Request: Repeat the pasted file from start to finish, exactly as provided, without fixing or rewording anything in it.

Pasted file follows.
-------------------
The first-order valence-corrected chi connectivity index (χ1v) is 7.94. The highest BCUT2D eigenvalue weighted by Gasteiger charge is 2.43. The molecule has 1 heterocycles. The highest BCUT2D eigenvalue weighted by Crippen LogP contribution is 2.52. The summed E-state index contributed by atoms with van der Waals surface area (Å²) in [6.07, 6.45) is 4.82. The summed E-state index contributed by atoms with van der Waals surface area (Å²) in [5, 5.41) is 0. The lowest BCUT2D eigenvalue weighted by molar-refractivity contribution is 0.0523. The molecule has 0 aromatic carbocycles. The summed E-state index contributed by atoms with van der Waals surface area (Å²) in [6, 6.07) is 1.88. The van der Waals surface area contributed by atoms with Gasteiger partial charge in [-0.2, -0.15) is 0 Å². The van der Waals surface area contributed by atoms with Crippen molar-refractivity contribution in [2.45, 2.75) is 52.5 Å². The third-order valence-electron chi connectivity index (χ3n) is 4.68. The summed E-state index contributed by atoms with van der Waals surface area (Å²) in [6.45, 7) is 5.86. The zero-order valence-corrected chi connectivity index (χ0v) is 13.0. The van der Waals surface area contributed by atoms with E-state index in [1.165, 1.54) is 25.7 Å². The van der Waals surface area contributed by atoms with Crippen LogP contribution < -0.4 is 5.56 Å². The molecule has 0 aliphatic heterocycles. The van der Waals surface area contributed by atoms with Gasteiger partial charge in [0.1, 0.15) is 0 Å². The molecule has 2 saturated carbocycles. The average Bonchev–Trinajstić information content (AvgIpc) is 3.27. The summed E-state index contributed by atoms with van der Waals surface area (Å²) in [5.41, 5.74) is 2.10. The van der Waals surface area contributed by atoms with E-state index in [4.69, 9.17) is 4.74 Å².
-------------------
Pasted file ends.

The first-order valence-corrected chi connectivity index (χ1v) is 7.94. The highest BCUT2D eigenvalue weighted by Gasteiger charge is 2.43. The molecule has 1 heterocycles. The highest BCUT2D eigenvalue weighted by Crippen LogP contribution is 2.52. The summed E-state index contributed by atoms with van der Waals surface area (Å²) in [6.07, 6.45) is 4.82. The summed E-state index contributed by atoms with van der Waals surface area (Å²) in [5, 5.41) is 0. The lowest BCUT2D eigenvalue weighted by molar-refractivity contribution is 0.0523. The molecule has 0 aromatic carbocycles. The summed E-state index contributed by atoms with van der Waals surface area (Å²) in [6, 6.07) is 1.88. The van der Waals surface area contributed by atoms with Gasteiger partial charge in [-0.2, -0.15) is 0 Å². The van der Waals surface area contributed by atoms with Crippen molar-refractivity contribution in [2.45, 2.75) is 52.5 Å². The third-order valence-electron chi connectivity index (χ3n) is 4.68. The summed E-state index contributed by atoms with van der Waals surface area (Å²) in [6.45, 7) is 5.86. The zero-order valence-corrected chi connectivity index (χ0v) is 13.0. The van der Waals surface area contributed by atoms with E-state index in [1.165, 1.54) is 25.7 Å². The van der Waals surface area contributed by atoms with Crippen LogP contribution < -0.4 is 5.56 Å². The molecule has 0 aliphatic heterocycles. The van der Waals surface area contributed by atoms with Gasteiger partial charge in [0.1, 0.15) is 0 Å². The molecule has 2 saturated carbocycles. The average Bonchev–Trinajstić information content (AvgIpc) is 3.27. The summed E-state index contributed by atoms with van der Waals surface area (Å²) in [5.41, 5.74) is 2.10. The van der Waals surface area contributed by atoms with E-state index in [4.69, 9.17) is 4.74 Å².